Three months have passed since Emery Hazard and John-Henry Somerset faced a madman and lived to tell about it.
Three months have passed since Emery Hazard resigned from his job as a detective.
Three months can be too long and too short, all at the same time.
On Halloween, a professor at the local college is murdered in his apartment, in front of dozens of witnesses. Then the killer disappears. Somers is assigned the case—and a new partner.
While Somers investigates the murder, Hazard struggles to find purpose in his new freedom. Despite his decision to stay away, he finds himself drawn to the case. But he’s no longer police, and in the small town of Wahredua, not all of his former colleagues are happy to see him investigating another crime.
When the sheriff’s son and husband go missing, though, the case becomes more complicated than either Hazard or Somers had expected. And soon they learn that someone else is manipulating events in Wahredua.
Someone who is very interested in Emery Hazard.
It’s no secret that Gregory Ashe has quickly become one of my favourite authors. I first came to his Hazard and Somerset series in audio; I saw Pretty Pretty Boys in a “Coming Soon” list at Audible and requested a copy to review for AudioGals… and was completely hooked on the author’s style of gritty, twisty suspense – and even more hooked on the angsty, screwed-up relationship between the two leads and the gradual revelation of their complicated history. I continued reading and listening to the series, which went from strength to strength as Hazard and Somers worked some difficult and dangerous cases, building trust and a friendship of sorts before finally facing up to the truth; that they’ve wanted each other since they were sixteen years old but a history like theirs is far from easy to overcome.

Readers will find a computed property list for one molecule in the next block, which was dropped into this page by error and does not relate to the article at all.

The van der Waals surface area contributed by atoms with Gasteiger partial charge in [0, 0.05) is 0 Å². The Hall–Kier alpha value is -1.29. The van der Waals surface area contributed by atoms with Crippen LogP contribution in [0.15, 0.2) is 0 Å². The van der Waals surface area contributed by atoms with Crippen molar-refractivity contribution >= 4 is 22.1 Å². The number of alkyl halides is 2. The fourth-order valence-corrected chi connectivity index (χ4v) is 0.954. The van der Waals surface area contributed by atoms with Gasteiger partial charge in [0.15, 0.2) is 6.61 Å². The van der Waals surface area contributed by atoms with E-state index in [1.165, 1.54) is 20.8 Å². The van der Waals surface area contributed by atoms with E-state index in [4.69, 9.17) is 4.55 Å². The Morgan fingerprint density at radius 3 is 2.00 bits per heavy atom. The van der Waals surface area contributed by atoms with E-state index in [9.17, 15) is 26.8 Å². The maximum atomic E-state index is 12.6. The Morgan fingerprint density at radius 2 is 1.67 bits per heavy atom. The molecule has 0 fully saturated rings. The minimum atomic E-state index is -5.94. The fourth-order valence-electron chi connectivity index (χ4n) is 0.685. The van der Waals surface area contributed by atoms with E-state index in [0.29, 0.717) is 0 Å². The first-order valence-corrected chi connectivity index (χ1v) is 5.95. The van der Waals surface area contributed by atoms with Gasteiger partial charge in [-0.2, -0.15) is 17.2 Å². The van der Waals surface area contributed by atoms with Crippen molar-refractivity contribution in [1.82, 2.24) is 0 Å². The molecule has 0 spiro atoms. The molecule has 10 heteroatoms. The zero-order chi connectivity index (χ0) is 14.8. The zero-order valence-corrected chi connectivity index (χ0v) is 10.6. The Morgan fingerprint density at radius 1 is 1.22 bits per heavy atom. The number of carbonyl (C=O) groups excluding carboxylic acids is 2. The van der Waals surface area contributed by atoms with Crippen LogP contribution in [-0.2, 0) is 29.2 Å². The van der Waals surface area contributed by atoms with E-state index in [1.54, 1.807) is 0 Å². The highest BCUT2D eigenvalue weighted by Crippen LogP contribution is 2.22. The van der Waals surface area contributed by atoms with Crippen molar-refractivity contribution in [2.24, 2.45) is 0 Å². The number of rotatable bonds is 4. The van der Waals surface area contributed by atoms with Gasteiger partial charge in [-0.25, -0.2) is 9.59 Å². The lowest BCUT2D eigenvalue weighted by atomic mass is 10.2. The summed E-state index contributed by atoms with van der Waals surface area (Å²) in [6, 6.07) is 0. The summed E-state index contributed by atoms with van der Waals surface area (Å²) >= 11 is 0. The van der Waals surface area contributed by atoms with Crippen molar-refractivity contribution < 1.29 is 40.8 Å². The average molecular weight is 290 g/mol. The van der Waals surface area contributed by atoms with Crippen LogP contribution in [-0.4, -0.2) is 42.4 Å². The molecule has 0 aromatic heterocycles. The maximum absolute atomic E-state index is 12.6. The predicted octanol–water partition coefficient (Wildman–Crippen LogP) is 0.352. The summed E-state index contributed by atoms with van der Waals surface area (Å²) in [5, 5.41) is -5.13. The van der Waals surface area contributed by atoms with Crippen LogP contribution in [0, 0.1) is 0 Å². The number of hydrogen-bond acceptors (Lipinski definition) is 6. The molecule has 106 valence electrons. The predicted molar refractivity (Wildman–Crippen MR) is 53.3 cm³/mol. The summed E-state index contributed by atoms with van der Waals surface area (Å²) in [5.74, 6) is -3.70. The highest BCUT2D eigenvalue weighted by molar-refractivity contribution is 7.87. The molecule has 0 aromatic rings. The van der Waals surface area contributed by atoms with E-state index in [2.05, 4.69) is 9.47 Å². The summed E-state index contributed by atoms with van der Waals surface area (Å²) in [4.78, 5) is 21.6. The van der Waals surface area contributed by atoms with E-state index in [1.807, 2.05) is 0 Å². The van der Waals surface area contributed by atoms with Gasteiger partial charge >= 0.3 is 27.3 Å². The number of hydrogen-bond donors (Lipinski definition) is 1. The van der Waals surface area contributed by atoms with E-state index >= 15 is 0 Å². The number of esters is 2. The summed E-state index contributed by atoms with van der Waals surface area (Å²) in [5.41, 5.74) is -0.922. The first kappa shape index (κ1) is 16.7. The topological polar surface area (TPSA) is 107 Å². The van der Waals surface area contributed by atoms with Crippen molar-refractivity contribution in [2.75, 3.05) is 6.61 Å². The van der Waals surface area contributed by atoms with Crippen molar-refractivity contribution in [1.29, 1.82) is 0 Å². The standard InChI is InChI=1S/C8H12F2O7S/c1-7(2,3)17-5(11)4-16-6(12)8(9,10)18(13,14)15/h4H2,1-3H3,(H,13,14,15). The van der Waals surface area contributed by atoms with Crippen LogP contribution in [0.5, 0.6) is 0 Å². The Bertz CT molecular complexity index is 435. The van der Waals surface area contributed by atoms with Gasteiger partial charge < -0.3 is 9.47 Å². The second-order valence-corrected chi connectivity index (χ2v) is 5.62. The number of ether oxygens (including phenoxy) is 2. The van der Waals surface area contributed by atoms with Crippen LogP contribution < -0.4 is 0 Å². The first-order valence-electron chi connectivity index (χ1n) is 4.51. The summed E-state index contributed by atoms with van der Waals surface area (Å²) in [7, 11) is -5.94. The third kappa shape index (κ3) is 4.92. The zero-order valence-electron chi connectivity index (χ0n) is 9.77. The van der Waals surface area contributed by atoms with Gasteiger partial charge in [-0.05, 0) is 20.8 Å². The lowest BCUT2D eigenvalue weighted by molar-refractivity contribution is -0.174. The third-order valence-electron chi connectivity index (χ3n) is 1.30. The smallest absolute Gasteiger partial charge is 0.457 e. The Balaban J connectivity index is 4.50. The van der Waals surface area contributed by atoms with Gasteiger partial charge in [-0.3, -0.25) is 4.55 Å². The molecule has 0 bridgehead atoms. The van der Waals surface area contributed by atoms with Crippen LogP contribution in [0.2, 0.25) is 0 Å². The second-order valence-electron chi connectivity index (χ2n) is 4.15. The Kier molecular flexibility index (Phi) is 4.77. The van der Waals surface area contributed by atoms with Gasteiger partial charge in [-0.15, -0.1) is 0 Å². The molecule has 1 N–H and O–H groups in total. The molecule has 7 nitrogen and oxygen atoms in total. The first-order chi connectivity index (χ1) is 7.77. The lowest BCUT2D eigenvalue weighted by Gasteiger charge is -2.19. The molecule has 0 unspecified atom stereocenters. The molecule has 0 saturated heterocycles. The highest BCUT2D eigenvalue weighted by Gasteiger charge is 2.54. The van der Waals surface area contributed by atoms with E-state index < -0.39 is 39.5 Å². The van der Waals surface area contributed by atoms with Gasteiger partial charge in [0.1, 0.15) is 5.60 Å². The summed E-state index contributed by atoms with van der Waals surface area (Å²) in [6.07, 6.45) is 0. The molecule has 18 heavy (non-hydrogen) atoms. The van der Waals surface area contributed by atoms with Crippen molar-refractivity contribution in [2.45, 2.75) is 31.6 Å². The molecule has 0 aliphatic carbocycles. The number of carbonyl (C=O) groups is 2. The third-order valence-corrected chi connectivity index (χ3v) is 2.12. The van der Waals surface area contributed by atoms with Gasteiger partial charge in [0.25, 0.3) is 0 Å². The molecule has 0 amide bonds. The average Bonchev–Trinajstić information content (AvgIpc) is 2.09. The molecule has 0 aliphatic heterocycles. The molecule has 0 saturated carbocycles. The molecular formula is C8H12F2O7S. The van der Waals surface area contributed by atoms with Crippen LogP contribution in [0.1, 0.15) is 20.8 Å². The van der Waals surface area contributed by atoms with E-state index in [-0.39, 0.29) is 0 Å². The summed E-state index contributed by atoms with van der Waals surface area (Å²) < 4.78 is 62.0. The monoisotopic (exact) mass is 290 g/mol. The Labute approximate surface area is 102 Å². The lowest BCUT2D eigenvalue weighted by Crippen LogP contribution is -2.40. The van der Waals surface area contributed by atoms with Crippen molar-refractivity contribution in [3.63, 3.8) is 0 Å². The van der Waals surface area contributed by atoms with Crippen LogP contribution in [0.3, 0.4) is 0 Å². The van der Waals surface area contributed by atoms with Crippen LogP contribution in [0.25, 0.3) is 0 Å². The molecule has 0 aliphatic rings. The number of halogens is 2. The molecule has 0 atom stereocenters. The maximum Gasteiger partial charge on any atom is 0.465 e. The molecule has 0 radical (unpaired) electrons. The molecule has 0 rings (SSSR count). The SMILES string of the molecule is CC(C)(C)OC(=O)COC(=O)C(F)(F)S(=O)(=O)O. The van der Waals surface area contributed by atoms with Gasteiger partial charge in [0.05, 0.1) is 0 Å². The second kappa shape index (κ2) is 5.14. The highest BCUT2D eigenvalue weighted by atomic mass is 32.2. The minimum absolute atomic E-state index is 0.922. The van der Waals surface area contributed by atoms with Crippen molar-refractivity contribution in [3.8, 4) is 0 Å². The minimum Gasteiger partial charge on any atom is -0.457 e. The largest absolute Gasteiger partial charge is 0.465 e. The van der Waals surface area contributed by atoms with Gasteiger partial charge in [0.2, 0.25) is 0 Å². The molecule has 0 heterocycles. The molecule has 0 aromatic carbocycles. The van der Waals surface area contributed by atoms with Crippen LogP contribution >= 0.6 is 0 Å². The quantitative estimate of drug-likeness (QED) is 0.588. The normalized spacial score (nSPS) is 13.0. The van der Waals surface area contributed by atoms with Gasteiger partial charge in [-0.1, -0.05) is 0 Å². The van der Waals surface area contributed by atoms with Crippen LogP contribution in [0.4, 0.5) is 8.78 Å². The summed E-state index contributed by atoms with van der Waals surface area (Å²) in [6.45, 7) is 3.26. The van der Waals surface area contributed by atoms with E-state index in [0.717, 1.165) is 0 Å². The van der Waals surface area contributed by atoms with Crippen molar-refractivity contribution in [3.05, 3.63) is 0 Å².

Criminal Past, book six in the series, brought a number of interlocking story arcs to a close and ended with Hazard and Somers – who had both been through hell – pretty banged up, but alive and finally feeling as though the past had been laid to rest and ready to move forward with their lives together. Three months after those traumatic events however, things are far from perfect. The guys have bought a house together, they share the parenting of three-year-old Evie with her mother, Somers’ ex-wife, and Hazard knows he should be happy. But he’s struggling with the fact that he’s no longer a detective – he sacrificed his own career in order to save Somers’ at the end of the last book – and is finding it difficult to deal with his unemployed status and with the PTSD he’s experiencing as a result of the events that went down in the summer with Mikey Grames. Hazard’s deep seated insecurities about his attractiveness and self-worth – fostered by previous boyfriends who treated him like crap – only make things worse; he’s waiting for Somers to decide he’s not worth it and walk away. He’s desperately trying to pretend everything is fine, although Somers – of course – knows exactly what Hazard is doing but is at a loss as to what to do to help him. He feels guilty that he’s still got his job and Hazard doesn’t, and he’s also taking quite a ribbing from his colleagues, almost all of whom make jokes about the fact that Hazard was the brains of their partnership and that Somers is all but useless without him – and he’s keeping it to himself, not wanting to rock the boat at home or make Hazard feel worse than he already does. They’re treading on eggshells around each other, not wanting to say or do something to make things worse but not knowing how to make things better, and it’s heart-breaking, especially considering what they went through in finally finding their way to one another. It’s also brilliantly and completely in character for the two of them; although they’ve got better at communicating about the things that matter, they’ve both fallen back on their old patterns and are hiding behind façades of “it’s fine”; although their physical scars may have healed, the mental ones have not, and they’re floundering.